nigerian revolutionary group boko haram has been accused of abducting 276 girls from a boarding school in nigeria.  almost 50 of the young women were able to escape and have reported that some of their counterparts were forced to marry members of the militia.  this story of children torn from school, a space that’s supposed to be safe, breaks my heart and fourteen-year old eden duncan-smith shared the thoughtful piece below explaining how little a black woman’s body is worth.

WPTV Nigeria children slavery_1398872771133_4306601_ver1.0_640_480“For less than a week at Starbucks…even less than a graphic tee at Forever 21…less than a meal for two at McDonald’s or even a bus pass for a week’s trip to school and back…The lives of each of those girls were sold for cheap. Dirt-cheap!

When I Rep. Ted Poe of Texas’ address to the United States House of Representatives on April 30th in which he said, “In Nigeria, $12 is the cost of a bride slave. Recently, around 200 girls went to school and never came home. They were kidnapped and, for $12 apiece, sold to the Islamic militant terrorist group Boko Haram. They were forced into marriage and raped–modern sex slavery,” I felt exhausted trying to wrap my mind around how in 2014 with all the Jedi mind- tricking, surveillance camera-ing and Google mapping that this world has at its disposal that Black bodies can still fall off the face of the Earth.

I accepted a long time ago the little Black and Brown girls are the very least of the concerns of most people in the world (even though there are more us in the world than any of y’all). It just bugs me out that aside from being able to identify the group Boko Haram as the enslavers and profiteers that no one knows where to find them.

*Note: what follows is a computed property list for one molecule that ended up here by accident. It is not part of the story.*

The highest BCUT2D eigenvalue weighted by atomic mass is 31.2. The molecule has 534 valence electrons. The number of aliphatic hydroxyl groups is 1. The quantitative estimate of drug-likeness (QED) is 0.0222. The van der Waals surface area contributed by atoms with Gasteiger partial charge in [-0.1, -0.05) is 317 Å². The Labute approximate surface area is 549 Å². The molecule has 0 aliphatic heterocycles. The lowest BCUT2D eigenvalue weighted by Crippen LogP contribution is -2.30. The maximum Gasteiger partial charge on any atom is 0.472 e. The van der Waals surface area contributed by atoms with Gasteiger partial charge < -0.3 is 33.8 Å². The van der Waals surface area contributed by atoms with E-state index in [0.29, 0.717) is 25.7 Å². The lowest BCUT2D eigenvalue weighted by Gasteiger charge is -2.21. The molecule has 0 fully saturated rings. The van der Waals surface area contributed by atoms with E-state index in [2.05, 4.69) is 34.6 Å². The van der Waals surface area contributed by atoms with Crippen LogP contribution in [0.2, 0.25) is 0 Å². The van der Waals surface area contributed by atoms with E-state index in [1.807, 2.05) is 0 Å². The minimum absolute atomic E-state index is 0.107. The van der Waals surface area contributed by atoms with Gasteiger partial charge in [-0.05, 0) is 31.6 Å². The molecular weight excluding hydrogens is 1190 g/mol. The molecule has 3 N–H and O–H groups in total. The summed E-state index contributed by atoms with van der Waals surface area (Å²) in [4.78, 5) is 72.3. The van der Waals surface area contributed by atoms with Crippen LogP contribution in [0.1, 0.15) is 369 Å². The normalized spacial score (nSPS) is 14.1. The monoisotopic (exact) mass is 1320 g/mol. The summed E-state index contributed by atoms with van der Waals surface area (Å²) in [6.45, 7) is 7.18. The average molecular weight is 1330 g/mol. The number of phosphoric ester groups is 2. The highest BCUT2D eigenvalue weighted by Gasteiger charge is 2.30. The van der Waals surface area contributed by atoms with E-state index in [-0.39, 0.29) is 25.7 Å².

As a young actress, I am bought and sold all the times. Each time I am cast for a role, I know that the decision for me to fill a role is based on my personality, my disposition that day, how I look (whether it be my hair length, color & texture, how tall I am, my waist size and if my breasts are too large or small). But my family and I are in control over how I am exploited and to what degree I am exploited. If I want to stop this game, I can. It is a job for which I am compensated. There is nothing consensual about slavery. These girls had no say so about their exploitation.

…I am exhausted. I am exhausted to think that I could be next. Yup, even me. I could be sold for a lunch meal at Red Lobster and no one would even notice. Look at organizations like GEMS and Children of the Night. It could happen and I a Broadway and Movie Star could be the next Amber Alert on your Facebook and no one but my mom would even care. I wonder if at next weeks World Economic Forum in Nigeria if anyone will care. Where is your outrage or are you also exhausted?”

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